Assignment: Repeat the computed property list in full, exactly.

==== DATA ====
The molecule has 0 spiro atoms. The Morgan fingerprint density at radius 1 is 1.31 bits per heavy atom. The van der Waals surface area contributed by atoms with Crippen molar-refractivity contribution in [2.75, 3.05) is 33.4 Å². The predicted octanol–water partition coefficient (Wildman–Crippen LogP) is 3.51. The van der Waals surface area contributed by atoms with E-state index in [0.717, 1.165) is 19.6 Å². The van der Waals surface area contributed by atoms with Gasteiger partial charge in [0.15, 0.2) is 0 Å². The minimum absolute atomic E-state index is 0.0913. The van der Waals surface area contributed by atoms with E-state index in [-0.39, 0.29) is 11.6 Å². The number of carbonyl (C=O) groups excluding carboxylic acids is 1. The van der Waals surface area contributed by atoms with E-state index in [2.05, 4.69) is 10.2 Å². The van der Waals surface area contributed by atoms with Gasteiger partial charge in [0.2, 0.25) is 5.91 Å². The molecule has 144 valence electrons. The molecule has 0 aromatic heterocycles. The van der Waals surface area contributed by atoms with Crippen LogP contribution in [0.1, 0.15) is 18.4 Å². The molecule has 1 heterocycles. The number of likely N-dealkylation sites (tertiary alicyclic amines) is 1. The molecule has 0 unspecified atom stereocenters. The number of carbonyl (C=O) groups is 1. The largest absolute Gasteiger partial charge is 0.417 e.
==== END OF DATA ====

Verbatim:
The molecule has 0 spiro atoms. The Morgan fingerprint density at radius 1 is 1.31 bits per heavy atom. The van der Waals surface area contributed by atoms with Crippen molar-refractivity contribution in [2.75, 3.05) is 33.4 Å². The predicted octanol–water partition coefficient (Wildman–Crippen LogP) is 3.51. The van der Waals surface area contributed by atoms with E-state index in [0.717, 1.165) is 19.6 Å². The van der Waals surface area contributed by atoms with Gasteiger partial charge in [0.15, 0.2) is 0 Å². The minimum absolute atomic E-state index is 0.0913. The van der Waals surface area contributed by atoms with E-state index in [-0.39, 0.29) is 11.6 Å². The number of carbonyl (C=O) groups excluding carboxylic acids is 1. The van der Waals surface area contributed by atoms with E-state index in [2.05, 4.69) is 10.2 Å². The van der Waals surface area contributed by atoms with Gasteiger partial charge in [0.2, 0.25) is 5.91 Å². The molecule has 144 valence electrons. The molecule has 0 aromatic heterocycles. The van der Waals surface area contributed by atoms with Crippen LogP contribution in [0.1, 0.15) is 18.4 Å². The molecule has 1 heterocycles. The number of likely N-dealkylation sites (tertiary alicyclic amines) is 1. The molecule has 0 unspecified atom stereocenters. The number of carbonyl (C=O) groups is 1. The largest absolute Gasteiger partial charge is 0.417 e.